Chapter V
1. Support for the Liberation Struggle of the
Former Portuguese Colonies

p With the active support of all progressive forces in the world the national liberation movement of the African peoples registered fresh and substantial gains in the mid1970s, when the last colonial empire collapsed and Portuguese colonialism ceased to exist. On 25 April 1974 the Portuguese people led by the Armed Forces Movement overthrew the fascist dictatorship which held sway in the country for almost half a century. On 27 July 1974 the Provisional Government of Portugal passed a constitutional law which stipulated that in keeping with the UN Charter Portugal recognised the right of nations to self– determination and that the problems of its former overseas territories should be resolved politically and not militarily. The collapse of the Portuguese colonial empire was a result of the joint liberation struggle of the Portuguese, Mozambican, Angolan and Guinean peoples.

p These momentous events in Africa were preceded by years of bitter struggle of the peoples of Angola, Mozambique and Guinea-Bissau for their rights and freedom which was steadfastly supported by the Soviet Union and other socialist countries.

p In their efforts to defeat the national liberation movement in the colonies the Portuguese authorities resorted not only to arms. They hatched plots against leaders who were most dedicated to the cause of the people. Eduardo Mondlane, Chairman of the Front for the Liberation of Mozambique (FRELIMO), was murdered in 1969. On 21 January 1973 128 hired assassins killed Amilcar Gabral, General Secretary oi the African Party for the Independence of Guinea and the Gape Verde Islands (PAIGG). In spite of these heavy losses the struggle of the peoples of the Portuguese colonies not only did not decline, but, on the contrary, gained in intensity.

p The Soviet Union’s attitude to this struggle is widely known. The CPSU Programme states: "The GPSU regards it as its internationalist duty to assist the peoples who have set out to win and strengthen their national independence, all peoples who are fighting for the complete abolition of the colonial system.”  [128•1 

p It steadfastly pursued this policy also with regard to the national liberation movements in Angola, Mozambique and Guinea-Bissau. In a speech at the Joint Jubilee Meeting of the Central Committee of the CPSU, the Supreme Soviet of the USSR and the Supreme Soviet of the RSFSR on 3 November 1967 Leonid Brezhnev said: "Our militant union with peoples which still have to carry on an armed struggle against the colonialists constitutes an important element of our line in international affairs.”  [128•2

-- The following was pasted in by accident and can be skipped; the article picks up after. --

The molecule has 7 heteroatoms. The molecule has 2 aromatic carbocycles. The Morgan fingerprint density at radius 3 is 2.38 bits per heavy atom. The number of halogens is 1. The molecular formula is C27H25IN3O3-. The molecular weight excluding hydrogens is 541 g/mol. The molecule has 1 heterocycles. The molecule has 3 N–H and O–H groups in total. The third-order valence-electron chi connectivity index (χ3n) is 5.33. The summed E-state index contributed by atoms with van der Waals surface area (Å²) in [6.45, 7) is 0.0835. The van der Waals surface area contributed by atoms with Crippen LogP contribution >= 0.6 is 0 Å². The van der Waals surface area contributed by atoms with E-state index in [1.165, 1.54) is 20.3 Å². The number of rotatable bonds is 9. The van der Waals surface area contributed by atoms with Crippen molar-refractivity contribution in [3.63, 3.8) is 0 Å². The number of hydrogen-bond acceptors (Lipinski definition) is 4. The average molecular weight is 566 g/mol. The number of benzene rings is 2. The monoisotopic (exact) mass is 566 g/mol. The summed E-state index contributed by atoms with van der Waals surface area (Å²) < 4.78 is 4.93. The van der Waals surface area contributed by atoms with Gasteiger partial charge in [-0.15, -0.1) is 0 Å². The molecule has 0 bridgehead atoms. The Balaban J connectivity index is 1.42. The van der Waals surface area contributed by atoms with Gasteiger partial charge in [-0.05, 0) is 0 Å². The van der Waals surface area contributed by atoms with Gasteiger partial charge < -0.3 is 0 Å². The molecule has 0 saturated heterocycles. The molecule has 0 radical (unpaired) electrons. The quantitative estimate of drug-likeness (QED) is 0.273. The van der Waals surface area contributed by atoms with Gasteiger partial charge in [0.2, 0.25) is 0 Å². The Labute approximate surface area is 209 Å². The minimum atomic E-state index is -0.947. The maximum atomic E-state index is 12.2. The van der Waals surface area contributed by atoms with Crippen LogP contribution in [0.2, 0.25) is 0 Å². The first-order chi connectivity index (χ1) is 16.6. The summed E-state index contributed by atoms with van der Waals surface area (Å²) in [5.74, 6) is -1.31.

p After the UN, acting on the initiative of socialist and many developing countries, adopted the Declaration on the Granting of Independence to Colonial Countries and Peoples (1960), the question of the Portuguese colonies was repeatedly discussed by the UN General Assembly and the Security Council.

p On 27 May 1961 the Soviet Government called upon all countries and peoples to force Portugal to end its bandit colonial war in Angola and fulfil the demands of the UN Declaration on the Granting of Independence to Colonial Countries and Peoples. "It is impossible to shut one’s eyes to the fact,” the Soviet statement continued, "that what Portugal is doing in Angola creates a serious threat to peace and the security of the peoples of Africa, and not only of Africa. In these circumstances it is the duty of the United Nations to take effective measures to curb the Portuguese colonialists. Such crimes should not be permitted in our time.”  [128•3  The Soviet statement was received with approval by the peoples of the world and was an act of moral support for the peoples of Angola.


p Thanks to the determined stand of the Soviet Union and other socialist countries and also many independent African, Asian and Latin American states in the UN, in 1963 the Security Council adopted a resolution urging the Portuguese Government to recognise the right of peoples to self– determination and political independence, end the war in Angola, and hold talks with national organisations. Supported by other peace forces, the Soviet Union succeeded in having an appeal to all countries to stop arms deliveries to Portugal included in the resolution. In compliance with the demands of the Soviet Union and other socialist countries and also of African states Portugal was expelled from the UN Economic Commission for Africa, the World Health Organisation (WHO) and the International Labour Organisation (ILO).